2016 trends to watch: plant-based meats and breathable drinks

The Future 100 report by The Innovation Group looks into the fast-changing consumer themes to watch in the next year
2016 trends to watch: plant-based meats and breathable drinks

The Future 100 report by The Innovation Group, the forecasting and innovation unit at J. Walter Thompson directed by Lucie Greene, looks into the fast-changing consumer trends to watch in 2016.

Natural junk. Naturally flavored drinks will continue to dominate the industry as consumers seek healthy alternatives without renouncing to taste.

Veggie-centric. As millennials consume less meat, expect more innovation. US-based Herbivorous Butcher is opening a store to sell “a wide variety of plant-based meats and cheeses”. A startup called Impossible Foods is testing a plant-based burger that aims to appeal on mass-market carnivores.

Swavory flavors. Less sugar, but sweet, or “swavory”. Yogurts with beetroot, squash, carrot, and sweet-potato flavors have been launched by Dan Barber, founder of the Blue Hill restaurant in New York, while Soupologie proposes soups with flavor mix including strawberry and tarragon, spinach and mango, and watermelon and chili.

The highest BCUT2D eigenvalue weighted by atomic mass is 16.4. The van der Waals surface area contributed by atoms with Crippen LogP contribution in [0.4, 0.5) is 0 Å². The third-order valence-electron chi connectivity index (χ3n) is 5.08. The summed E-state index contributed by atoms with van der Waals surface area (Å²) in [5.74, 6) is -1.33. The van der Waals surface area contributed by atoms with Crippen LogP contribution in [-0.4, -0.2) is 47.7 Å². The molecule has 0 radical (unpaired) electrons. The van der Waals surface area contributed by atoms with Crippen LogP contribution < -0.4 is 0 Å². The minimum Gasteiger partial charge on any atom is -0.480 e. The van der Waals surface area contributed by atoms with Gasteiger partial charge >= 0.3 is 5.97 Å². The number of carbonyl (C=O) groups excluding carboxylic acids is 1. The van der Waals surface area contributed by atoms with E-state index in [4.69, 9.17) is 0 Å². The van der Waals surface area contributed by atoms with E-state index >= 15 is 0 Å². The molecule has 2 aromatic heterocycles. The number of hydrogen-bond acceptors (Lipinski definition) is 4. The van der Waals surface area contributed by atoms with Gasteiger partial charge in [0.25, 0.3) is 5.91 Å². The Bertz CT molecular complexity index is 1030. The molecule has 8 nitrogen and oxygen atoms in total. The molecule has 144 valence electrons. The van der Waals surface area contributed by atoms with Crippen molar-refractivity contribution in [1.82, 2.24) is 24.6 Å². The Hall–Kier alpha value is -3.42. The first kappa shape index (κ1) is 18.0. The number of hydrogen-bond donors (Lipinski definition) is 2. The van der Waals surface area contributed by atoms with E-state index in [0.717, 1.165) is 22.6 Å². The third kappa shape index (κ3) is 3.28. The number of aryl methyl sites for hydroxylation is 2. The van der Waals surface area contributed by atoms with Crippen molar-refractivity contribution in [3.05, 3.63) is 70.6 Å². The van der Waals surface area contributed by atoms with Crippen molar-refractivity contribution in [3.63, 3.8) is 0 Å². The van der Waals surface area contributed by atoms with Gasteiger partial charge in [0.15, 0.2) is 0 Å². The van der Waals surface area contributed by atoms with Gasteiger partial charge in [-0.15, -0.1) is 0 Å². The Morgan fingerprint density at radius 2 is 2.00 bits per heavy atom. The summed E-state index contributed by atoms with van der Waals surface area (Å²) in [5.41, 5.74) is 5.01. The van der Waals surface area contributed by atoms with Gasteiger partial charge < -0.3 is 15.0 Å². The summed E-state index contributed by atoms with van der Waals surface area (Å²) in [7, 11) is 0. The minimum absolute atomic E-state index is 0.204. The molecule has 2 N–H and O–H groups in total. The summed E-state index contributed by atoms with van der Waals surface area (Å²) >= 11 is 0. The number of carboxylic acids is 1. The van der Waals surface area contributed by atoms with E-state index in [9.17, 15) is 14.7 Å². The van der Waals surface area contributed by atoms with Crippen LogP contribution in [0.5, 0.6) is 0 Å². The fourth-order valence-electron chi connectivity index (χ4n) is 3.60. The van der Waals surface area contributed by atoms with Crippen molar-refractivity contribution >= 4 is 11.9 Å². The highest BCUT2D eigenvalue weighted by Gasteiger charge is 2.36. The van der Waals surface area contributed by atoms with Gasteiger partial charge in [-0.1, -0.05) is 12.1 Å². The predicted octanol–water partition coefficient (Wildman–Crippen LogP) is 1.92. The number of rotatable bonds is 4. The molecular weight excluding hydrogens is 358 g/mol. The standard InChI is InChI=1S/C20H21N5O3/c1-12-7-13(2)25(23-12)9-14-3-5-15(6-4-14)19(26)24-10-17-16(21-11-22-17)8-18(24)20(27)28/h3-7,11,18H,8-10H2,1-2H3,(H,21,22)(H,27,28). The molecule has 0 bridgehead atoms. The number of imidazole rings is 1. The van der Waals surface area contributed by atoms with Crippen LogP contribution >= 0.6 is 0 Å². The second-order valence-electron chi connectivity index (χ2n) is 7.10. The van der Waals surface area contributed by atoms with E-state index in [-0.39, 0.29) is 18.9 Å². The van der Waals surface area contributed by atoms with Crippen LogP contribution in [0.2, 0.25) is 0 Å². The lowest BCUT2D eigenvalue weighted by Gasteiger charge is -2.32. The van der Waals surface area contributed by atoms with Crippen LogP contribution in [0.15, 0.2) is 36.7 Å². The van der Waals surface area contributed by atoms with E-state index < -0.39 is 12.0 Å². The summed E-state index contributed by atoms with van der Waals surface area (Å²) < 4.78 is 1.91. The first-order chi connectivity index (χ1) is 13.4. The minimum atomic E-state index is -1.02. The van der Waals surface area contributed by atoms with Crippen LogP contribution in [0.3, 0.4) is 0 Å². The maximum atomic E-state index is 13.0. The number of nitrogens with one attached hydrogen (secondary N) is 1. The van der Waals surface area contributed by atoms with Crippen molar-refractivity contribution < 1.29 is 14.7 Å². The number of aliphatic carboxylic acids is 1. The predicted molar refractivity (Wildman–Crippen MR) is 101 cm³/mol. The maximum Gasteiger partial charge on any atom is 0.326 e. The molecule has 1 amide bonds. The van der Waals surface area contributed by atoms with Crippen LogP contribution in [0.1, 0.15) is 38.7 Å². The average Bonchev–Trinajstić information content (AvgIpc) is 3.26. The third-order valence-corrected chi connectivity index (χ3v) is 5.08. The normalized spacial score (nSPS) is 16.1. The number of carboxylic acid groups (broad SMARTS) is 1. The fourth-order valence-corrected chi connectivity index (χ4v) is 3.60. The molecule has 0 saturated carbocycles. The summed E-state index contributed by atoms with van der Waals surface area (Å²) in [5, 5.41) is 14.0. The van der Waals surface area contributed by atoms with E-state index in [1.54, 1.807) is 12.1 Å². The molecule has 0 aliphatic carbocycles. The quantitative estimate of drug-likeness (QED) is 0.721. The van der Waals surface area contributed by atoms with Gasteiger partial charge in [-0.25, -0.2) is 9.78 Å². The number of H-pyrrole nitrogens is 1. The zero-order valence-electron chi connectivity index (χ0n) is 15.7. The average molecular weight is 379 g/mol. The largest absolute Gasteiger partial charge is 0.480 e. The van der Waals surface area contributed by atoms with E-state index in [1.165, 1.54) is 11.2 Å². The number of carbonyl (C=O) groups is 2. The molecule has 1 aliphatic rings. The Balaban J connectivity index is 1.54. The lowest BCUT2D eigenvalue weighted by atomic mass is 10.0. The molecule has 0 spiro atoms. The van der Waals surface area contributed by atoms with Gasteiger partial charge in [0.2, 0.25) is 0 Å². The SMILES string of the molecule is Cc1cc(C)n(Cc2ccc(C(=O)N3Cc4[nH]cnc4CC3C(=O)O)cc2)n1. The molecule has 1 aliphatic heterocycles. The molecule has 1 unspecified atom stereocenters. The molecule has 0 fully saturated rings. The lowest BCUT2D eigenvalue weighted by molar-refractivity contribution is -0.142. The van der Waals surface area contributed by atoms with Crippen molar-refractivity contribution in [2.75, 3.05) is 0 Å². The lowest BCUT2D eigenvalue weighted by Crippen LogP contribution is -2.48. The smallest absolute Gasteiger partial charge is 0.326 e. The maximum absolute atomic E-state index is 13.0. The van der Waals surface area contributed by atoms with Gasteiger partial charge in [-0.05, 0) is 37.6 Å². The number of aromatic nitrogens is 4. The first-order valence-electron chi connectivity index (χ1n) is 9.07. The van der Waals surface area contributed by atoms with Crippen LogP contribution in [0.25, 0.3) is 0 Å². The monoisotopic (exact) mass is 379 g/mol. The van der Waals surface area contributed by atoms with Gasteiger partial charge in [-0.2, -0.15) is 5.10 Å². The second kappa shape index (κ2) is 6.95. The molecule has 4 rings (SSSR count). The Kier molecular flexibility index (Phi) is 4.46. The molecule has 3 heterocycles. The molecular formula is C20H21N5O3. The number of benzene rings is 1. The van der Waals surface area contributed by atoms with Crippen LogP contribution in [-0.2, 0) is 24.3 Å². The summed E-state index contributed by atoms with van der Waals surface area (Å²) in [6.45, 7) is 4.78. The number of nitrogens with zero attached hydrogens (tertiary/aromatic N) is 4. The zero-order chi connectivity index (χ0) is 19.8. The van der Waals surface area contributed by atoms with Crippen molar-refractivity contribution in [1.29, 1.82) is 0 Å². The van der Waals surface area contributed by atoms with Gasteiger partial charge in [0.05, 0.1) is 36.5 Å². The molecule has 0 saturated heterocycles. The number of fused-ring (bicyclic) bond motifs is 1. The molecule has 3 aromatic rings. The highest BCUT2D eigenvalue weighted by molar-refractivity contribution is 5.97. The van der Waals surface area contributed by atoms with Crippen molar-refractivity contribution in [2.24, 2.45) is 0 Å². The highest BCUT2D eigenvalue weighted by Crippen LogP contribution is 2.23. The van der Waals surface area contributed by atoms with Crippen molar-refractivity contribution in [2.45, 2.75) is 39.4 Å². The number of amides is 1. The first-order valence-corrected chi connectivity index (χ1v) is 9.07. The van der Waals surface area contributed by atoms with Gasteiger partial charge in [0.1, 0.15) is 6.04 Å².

Inhalable cocktails. Breathable cocktails are on offer in London, and food and drink innovators Bompas & Parr created a pop-up called Alcoholic Architecture where guests can immerse themselves in a cloud of gin and tonic. At Café ArtScience in Cambridge, Massachusetts, a device called Le Whaf turns spirits into flavorful fogs.

Microbe-based cocktails with fermented food ingredients such as fruit syrups are making their way.

Cachaça, Brazil’s national spirit and the main ingredient in the caipirinha cocktail, is going global.

Algae oil. With low saturated fat and high smoke point, Solazyme’s “Thrive”, the first culinary algae oil to hit the US market could soon become the next cooking staple, Greene said.

Ancient ingredients. Lucuma, also known as “gold of the Incas” is among ancient superfoods being used to appeal on health-conscious consumers.

Chefs are rising as thought leaders. From UK chef Jamie Oliver promoting a sugar tax to New York chef Dan Barber who launched WastED in March 2015 to raise awareness about food waste, chefs are becoming true influencers as food takes center stage in top conferences as seen at Expo Milano.

By Antonella Ciancio

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